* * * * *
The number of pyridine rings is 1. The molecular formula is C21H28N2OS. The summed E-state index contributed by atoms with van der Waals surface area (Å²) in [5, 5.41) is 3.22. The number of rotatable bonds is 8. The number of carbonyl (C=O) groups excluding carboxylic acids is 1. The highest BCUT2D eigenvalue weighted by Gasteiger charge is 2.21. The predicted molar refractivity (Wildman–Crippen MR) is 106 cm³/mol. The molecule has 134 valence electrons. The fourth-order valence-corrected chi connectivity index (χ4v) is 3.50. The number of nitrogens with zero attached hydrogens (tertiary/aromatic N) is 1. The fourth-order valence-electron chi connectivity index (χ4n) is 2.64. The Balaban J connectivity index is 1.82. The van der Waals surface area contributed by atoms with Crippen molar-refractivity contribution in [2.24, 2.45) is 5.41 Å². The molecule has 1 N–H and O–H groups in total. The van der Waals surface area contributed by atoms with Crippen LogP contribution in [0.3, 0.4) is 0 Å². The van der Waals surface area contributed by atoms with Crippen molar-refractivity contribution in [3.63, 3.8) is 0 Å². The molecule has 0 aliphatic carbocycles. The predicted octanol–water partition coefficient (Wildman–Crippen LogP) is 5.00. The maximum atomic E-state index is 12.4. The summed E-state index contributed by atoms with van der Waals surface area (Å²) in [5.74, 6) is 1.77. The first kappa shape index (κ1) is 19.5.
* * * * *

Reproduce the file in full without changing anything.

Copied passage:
The number of pyridine rings is 1. The molecular formula is C21H28N2OS. The summed E-state index contributed by atoms with van der Waals surface area (Å²) in [5, 5.41) is 3.22. The number of rotatable bonds is 8. The number of carbonyl (C=O) groups excluding carboxylic acids is 1. The highest BCUT2D eigenvalue weighted by Gasteiger charge is 2.21. The predicted molar refractivity (Wildman–Crippen MR) is 106 cm³/mol. The molecule has 134 valence electrons. The fourth-order valence-corrected chi connectivity index (χ4v) is 3.50. The number of nitrogens with zero attached hydrogens (tertiary/aromatic N) is 1. The fourth-order valence-electron chi connectivity index (χ4n) is 2.64. The Balaban J connectivity index is 1.82. The van der Waals surface area contributed by atoms with Crippen molar-refractivity contribution in [2.24, 2.45) is 5.41 Å². The molecule has 1 N–H and O–H groups in total. The van der Waals surface area contributed by atoms with Crippen LogP contribution in [0.3, 0.4) is 0 Å². The van der Waals surface area contributed by atoms with Crippen molar-refractivity contribution in [3.63, 3.8) is 0 Å². The molecule has 0 aliphatic carbocycles. The predicted octanol–water partition coefficient (Wildman–Crippen LogP) is 5.00. The maximum atomic E-state index is 12.4. The summed E-state index contributed by atoms with van der Waals surface area (Å²) in [5.74, 6) is 1.77. The first kappa shape index (κ1) is 19.5.